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ERIC Number: EJ836190
Record Type: Journal
Publication Date: 2004-Jun
Pages: 6
Abstractor: As Provided
Reference Count: 29
ISSN: ISSN-1360-2322
Resource Input, Service Process and Resident Activity Indicators in a Welsh National Random Sample of Staffed Housing Services for People with Intellectual Disabilities
Felce, David; Perry, Jonathan
Journal of Applied Research in Intellectual Disabilities, v17 n2 p127-132 Jun 2004
Background: The aims were to: (i) explore the association between age and size of setting and staffing per resident; and (ii) report resident and setting characteristics, and indicators of service process and resident activity for a national random sample of staffed housing provision. Methods: Sixty settings were selected randomly from those accommodating six or fewer adults with intellectual disabilities in Wales. Nine settings subsequently withdrew. Information from the remaining 51 was obtained on resident ages, gender, adaptive behaviour, physical and sensory disabilities, social impairment and challenging behaviour, the number and working hours of staff, staff:resident ratios at different times of the day, working practices, resident receipt of attention and assistance from staff and resident activity. The sample of 51 residences was divided into four groups of 12, 13, 13 and 13 settings each, according to ascending average adaptive behaviour scale scores. Results: Age of residence was associated with larger size of residence and fewer staff hours per resident. Higher staffing per resident was associated with smaller setting size. Staffing per resident differed across adaptive behaviour groups to a limited extent. Size and age of residence, working practices, resident receipt of attention and assistance from staff did not differ across groups but resident engagement in activity did. Considerable within-group variation was found. Conclusions: The data illustrate trends in provision over time. In addition, they give a picture of recent practice and raise questions about whether staff input, on one hand, and staff training and performance, on the other hand, are well enough matched to the different needs of residents at different points of the adaptive behaviour spectrum.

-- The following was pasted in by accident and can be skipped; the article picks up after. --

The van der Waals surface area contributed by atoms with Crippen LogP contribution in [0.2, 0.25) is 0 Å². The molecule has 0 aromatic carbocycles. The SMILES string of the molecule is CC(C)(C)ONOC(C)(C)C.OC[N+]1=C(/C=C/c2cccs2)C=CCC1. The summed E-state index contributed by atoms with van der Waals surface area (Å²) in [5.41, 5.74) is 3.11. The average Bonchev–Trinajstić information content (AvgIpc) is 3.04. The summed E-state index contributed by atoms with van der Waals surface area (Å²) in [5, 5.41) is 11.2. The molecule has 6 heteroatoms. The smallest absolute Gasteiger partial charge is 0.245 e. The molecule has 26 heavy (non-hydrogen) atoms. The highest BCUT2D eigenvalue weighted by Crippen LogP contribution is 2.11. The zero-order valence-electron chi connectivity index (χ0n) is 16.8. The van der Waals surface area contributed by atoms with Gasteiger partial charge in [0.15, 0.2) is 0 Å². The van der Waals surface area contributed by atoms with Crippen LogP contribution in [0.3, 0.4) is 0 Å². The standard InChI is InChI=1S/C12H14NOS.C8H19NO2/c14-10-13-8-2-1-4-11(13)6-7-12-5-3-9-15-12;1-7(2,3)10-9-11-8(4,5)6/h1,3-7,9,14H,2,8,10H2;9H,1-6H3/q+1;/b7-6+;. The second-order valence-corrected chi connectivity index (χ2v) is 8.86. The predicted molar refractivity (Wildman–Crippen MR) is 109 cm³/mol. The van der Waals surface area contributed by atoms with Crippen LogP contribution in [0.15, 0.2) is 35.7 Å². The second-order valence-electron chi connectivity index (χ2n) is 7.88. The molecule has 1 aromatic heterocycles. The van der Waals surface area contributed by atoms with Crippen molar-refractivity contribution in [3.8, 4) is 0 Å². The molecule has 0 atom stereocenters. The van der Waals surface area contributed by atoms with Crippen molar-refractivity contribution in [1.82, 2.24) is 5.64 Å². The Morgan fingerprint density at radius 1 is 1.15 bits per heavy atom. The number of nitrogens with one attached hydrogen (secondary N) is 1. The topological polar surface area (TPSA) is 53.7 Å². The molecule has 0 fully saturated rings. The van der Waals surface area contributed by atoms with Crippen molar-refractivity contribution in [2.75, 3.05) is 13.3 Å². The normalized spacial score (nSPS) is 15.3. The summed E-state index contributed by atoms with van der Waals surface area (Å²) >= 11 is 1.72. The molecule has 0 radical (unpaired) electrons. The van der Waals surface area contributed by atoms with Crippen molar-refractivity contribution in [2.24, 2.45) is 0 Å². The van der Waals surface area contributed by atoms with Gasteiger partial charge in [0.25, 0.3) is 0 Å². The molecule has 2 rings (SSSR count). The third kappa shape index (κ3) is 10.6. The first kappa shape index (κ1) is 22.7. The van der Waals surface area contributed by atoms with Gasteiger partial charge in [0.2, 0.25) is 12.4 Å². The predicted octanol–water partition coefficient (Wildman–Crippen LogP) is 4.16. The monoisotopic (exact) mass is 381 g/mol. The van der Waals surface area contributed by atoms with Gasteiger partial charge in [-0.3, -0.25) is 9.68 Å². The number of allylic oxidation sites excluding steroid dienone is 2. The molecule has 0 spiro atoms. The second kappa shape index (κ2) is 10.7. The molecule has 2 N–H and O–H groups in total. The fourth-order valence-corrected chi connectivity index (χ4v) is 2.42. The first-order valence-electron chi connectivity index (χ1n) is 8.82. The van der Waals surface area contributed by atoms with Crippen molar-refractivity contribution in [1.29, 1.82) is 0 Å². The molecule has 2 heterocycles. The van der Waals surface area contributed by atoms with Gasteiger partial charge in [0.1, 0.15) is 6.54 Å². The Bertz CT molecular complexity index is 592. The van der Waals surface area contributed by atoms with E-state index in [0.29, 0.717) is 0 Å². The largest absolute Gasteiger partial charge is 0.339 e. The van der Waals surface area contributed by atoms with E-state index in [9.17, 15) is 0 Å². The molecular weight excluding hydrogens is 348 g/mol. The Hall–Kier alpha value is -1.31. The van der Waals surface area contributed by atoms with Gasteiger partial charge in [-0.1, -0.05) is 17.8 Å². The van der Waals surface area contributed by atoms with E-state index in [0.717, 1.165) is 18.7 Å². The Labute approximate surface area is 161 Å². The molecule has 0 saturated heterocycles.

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Publication Type: Journal Articles; Reports - Research
Education Level: N/A
Audience: N/A
Language: English
Sponsor: N/A
Authoring Institution: N/A
Identifiers - Location: United Kingdom (Wales)